Recording the Entirety of Fauré’s Art Songs
An Interview With Cyrille Dubois

Fauré: Chanson d’amour | Cyrille Dubois & Tristan Raës

When considering the song repertoire of Gabriel Fauré (1845-1924), tenor Cyrille Dubois and pianist Tristan Raës couldn’t choose which works to do, so they decided to record them in their entirety. Not just the famous songs, but everything Fauré had created in his 60 years of composing art song. Over 100 melodies, from his student days to his last decade, are here. It’s a beautiful and delightful recording that explores the repertoire of a consummate master of the art song by two modern masters themselves.

Tristan Raës and Cyrille Dubois

Tristan Raës and Cyrille Dubois © Jean Baptiste Millot

Having made that choice, the performers decided to address the question of the mustiness of the repertoire. The art song, in the Romantic and later sense, could be considered too passé to bother with in the 21st century. Dubois and Raës, however, believed that there was something important in applying modern thought to this extensive repertoire. Just as Fauré had changed over time, so has song interpretation. These may be old texts but the feelings in them and Fauré’s setting of them remains modern. In his performance, some elements that might have been viewed as traditional have been dropped, such as extensive use of rolled ‘r’s. In their recording, the singer and pianist were also very sensitive to dynamics – they can range from a murmur to a shout. Dubois recorded the songs very close to the microphone so that he could best convey the fragility of the text and its musical setting. The power isn’t always the point – sometimes it’s the whisper in your ear that conveys the meaning.

Fauré: L’Exaucement | Cyrille Dubois & Tristan Raës

Recording the Entirety of Fauré’s Art Songs

© Aparte

When Fauré started as a song composer in 1861, his choice of texts came from the French classics his teachers would have used: Victor Hugo, Théophile Gautier, and Leconte de Lisle, but by 1870, he was investigating more modern poets such as Charles Baudelaire. This may have a clue to Fauré’s own affinity for poetry. Baudelaire was recognized as a master in the handling of rhyme and rhythm, and Fauré responded to this in his music. Other poets Fauré set included texts by writers who were still alive and producing, such as Sully Prudhomme, Paul de Choudens, and Paul Silvestre. The poet he set most was Paul Verlaine.

One interesting thing Dubois and Raës discovered in their 3 years of work on this Fauré recording was that, due to his sensitivity to the sung word, Fauré was not beyond changing a poet’s text to better fit the musical language he was creating. The prosody was paramount. There are no false accents in Fauré and his setting of the textual rhythm is very accurate.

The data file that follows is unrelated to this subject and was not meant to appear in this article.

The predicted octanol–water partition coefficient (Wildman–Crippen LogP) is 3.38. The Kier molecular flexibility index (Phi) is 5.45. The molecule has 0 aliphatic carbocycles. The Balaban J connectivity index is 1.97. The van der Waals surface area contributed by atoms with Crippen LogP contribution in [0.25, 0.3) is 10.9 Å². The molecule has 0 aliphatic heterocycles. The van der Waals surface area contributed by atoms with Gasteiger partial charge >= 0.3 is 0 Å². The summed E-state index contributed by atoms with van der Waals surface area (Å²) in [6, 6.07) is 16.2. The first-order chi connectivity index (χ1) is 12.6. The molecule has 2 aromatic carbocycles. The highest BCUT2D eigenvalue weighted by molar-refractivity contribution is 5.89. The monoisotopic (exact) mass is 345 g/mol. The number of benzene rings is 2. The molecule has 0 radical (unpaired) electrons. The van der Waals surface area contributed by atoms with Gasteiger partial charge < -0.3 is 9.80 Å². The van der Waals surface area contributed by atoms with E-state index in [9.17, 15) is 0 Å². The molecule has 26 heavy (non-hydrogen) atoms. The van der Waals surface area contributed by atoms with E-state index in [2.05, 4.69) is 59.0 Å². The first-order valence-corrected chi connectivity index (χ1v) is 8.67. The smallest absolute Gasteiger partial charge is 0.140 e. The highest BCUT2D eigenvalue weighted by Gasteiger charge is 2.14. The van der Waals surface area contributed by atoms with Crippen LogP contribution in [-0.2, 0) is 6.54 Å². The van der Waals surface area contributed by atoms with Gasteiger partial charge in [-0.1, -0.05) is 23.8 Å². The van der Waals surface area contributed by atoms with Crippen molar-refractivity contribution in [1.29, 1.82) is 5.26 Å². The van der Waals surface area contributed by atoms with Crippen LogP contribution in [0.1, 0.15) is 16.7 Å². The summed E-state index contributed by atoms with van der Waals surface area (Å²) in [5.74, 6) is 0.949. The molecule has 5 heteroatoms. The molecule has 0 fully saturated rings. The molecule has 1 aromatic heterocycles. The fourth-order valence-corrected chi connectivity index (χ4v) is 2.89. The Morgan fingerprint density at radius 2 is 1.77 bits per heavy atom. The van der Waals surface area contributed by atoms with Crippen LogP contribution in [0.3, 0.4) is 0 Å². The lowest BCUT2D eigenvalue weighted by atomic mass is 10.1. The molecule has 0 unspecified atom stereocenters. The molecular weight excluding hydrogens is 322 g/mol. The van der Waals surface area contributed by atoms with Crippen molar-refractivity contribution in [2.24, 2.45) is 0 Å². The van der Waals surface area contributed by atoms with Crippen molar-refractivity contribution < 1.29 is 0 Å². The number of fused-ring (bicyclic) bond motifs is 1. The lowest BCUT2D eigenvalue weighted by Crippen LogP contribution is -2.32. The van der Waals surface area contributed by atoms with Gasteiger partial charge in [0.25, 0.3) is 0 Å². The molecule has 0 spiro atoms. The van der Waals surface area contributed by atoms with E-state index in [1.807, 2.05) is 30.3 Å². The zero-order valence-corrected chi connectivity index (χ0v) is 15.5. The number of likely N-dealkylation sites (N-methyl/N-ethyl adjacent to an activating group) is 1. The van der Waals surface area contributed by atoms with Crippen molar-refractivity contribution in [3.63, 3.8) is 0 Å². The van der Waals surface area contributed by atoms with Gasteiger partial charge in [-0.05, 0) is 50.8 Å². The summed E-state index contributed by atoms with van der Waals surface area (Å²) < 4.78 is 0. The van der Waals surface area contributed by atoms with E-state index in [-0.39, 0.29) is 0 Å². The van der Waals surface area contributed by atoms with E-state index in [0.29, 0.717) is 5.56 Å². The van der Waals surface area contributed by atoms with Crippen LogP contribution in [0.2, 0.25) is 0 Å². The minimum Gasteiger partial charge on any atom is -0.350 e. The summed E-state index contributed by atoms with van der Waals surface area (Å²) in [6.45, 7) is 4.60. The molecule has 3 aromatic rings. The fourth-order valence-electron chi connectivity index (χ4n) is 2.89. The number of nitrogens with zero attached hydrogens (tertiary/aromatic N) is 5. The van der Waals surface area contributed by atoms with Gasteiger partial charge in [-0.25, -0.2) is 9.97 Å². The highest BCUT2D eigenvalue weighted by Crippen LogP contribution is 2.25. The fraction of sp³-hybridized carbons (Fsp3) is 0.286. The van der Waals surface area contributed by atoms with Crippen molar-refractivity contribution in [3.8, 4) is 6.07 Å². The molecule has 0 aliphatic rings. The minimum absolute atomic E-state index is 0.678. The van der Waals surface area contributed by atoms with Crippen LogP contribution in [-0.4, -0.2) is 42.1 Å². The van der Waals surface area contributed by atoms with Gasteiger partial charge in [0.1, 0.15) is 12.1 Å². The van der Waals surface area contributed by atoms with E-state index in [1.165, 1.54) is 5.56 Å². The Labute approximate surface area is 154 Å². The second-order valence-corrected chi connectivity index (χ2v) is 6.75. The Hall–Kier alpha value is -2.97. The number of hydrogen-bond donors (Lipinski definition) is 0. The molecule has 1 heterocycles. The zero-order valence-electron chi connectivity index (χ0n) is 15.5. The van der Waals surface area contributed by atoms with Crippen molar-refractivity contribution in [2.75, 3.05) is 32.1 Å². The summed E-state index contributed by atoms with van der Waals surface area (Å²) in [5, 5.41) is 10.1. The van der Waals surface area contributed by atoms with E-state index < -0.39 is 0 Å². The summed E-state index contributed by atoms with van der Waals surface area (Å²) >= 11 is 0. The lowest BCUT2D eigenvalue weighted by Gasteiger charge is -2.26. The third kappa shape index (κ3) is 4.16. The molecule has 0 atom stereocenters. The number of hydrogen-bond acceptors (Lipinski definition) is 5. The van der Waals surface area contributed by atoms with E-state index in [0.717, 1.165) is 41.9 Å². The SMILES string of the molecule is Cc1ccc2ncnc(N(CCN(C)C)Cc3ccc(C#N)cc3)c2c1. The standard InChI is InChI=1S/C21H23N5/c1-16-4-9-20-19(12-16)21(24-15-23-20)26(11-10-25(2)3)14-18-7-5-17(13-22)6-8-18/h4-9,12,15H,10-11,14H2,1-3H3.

Fauré : Automne | Cyrille Dubois & Tristan Raës

Of great importance to Dubois was that he was approaching these songs as a native French speaker. Because Fauré took such care with his setting of the text, Dubois felt that he could bring something to a performance that a non-native speaker could not.

In their work on the entirety of Fauré’s art songs, Dubois and Raës often had to look outside the regular repertoire and find (and blow the dust off of) works that had fallen out of the repertoire. For every Après un rêve (CD 3, track 26) and Clair de lune (CD1, track 17), there are 10 others that aren’t as familiar but are just as wonderful.

Gabriel Fauré: Clair de lune, Op. 46, No. 2 (Cyrill Dubois, tenor; Tristan Raës, piano)

Cyrille Dubois

Cyrille Dubois © Jean Baptiste Millot

The performers made a conscious decision not to record this in chronological order. But, at the same time, they wanted to maintain the stylistic line of Fauré. Although Fauré, like many composers, is viewed as having three compositional periods (early, middle, late), they kept in mind Aaron Copland’s 1924 analysis of Fauré’s style: he said that over Fauré’s career, ‘the themes, harmonies, form, have remained essentially the same, but with each new work they have all become more fresh, more personal, more profound.’ In their exploration of Fauré, our performers found that there were always diamonds to be found. Fauré pushed the edges of tonality, modality, and even atonality to the very end. In addition, by performing the entirety of one composer’s work with one voice and one pianist, they hope that listeners will be able to travel with them through Fauré’s career.

Gabriel Fauré: Après un rêve, Op. 7, No. 1 (Cyrill Dubois, tenor; Tristan Raës, piano)

When we were discussing the recording techniques of being so close to the microphone, Cyrille said that he wanted to imagine how to lessen that feeling that often happens in a recording, where there’s a distance between the performer’s lips and the listener’s ear. In a sense, he wants to be the invisible conduit between the composer and poet and the audience. The performer sometimes has to disappear.

Gabriel Fauré: Les berceaux, Op. 23, No. 1 (Cyrill Dubois, tenor; Tristan Raës, piano)

Tristan Raës

Tristan Raës © Jean Baptiste Millot

The centenary of Fauré’s death is next year and Dubois and Raës anticipate a 2-year stretch of performing Fauré as much as they can. They don’t know what’s next after Fauré, but, as always, are willing to explore and experiment. Ravel wrote in 1922 that Fauré was the saviour of French song (from being overcome by German Lied) and with this recording you can explore the world of Fauré – and over 103 songs and nearly 4 hours of performance you’ll discover not only an outstanding song composer, considered one of the greatest of his generation, but also an outstanding writer for the keyboard.

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